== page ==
How to Start a Real Estate Investment Fund: The 5 Questions You Need to Ask

As real estate syndication attorneys, we get asked a lot of questions about getting started in the business. We know there can be a lot of apprehension when it comes to getting started in such a high stakes game, but we want you to know that you can certainly grow your real estate investment into a full scale business.

“Should I buy a house or an investment property?” That’s a question a lot of us receive from some of our younger friends, family members, and colleagues who are working to build their savings foundation. They may have limited cash flow and wonder how they can get started in investing in property despite minimal funds. You can get into real estate investing with less money than you may have thought! We’ve got some answers to some of the typical questions for all those aspiring empire builders who want to scale up their real estate investment business and start a real estate investment company.

Section 3(a)(11) of the Securities Act is generally known as the “intrastate offering exemption.” This exemption seeks to facilitate the financing of local business operations. It’s a great way to  avoid SEC registration if you can qualify for this safe harbor provision, and that’s exactly what a real estate syndication attorney can help you do. Remember, the SEC is your friend. You just need to know how to work with them to protect yourself!

1. What Securities Exemption Should Your Fund Use?

A securities exemption for a fund refers to the exemption granted by a regulatory body that allows a fund to offer and sell securities without having to register with the Securities and Exchange Commission (SEC) under the Securities Act of 1933. The exemption is typically granted to funds that meet certain criteria, such as having a limited number of investors or only offering securities to accredited investors.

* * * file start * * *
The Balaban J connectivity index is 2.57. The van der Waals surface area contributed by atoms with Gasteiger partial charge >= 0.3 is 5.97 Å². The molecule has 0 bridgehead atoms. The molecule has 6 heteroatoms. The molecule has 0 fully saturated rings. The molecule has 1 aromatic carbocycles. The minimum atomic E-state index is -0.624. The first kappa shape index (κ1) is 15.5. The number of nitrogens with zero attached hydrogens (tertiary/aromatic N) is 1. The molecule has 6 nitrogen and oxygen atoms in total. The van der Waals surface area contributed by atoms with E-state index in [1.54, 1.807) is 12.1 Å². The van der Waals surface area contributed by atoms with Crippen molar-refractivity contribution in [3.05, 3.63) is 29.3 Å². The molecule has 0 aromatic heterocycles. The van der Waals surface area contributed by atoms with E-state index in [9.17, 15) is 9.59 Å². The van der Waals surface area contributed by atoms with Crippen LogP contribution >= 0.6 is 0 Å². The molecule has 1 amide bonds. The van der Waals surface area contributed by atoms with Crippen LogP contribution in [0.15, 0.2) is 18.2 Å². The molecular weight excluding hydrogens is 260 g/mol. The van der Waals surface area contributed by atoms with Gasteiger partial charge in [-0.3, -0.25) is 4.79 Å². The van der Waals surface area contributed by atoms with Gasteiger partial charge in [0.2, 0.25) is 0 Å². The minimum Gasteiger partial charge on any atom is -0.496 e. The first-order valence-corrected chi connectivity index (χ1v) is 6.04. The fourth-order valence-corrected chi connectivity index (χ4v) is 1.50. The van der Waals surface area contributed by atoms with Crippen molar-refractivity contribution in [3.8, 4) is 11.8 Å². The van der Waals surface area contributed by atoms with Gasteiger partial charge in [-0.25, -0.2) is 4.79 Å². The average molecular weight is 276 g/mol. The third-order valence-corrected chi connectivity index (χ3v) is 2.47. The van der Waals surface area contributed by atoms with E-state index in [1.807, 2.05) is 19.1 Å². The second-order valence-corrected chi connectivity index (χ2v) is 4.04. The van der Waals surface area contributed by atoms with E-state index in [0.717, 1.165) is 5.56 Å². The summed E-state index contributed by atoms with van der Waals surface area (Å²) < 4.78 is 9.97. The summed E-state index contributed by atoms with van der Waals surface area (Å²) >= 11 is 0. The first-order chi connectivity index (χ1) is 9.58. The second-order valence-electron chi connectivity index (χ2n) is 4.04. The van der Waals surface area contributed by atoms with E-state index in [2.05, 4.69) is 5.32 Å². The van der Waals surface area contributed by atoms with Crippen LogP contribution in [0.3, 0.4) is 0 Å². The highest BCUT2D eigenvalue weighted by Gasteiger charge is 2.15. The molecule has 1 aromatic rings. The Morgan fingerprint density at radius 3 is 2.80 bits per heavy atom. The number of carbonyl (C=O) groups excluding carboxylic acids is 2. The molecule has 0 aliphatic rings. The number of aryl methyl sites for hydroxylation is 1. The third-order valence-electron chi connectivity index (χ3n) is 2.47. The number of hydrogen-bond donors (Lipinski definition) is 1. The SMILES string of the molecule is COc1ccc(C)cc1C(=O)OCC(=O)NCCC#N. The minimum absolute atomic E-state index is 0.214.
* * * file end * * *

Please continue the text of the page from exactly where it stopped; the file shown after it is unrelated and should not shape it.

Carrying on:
This regulation is intended to provide some flexibility and cost savings for smaller funds that may not have the resources to comply with the SEC registration requirements. However, it is important to note that funds operating under a securities exemption are still subject to certain regulatory requirements, such as providing disclosure documents to investors and complying with anti-fraud provisions.

Typically when working with a real estate syndication deal, we tend to use a 506(b) or 506(c) exemption, but when working within a fund structure, there are a lot more options. On example is Reg A, which operates under two different options: tier 1 and tier 2. Both tiers require the issuer to file an offering statement on Form 1-A with the SEC. 

This statement includes the offering circular, which is a vital document for investors. Investors must be provided with the offering circular or information on how to access it. Now, here's the catch - an issuer can only accept payment for the sale of securities after its offering statement is qualified by the SEC's staff.

If that all sounded a little confusing, you’re not alone! If you’re serious about your real estate investment fund, you should definitely seek some advice and guidance to make sure you take advantage of the exemptions available to you. Open your horizons when it comes to exemptions with a fund as opposed to a project-specific syndication exemption!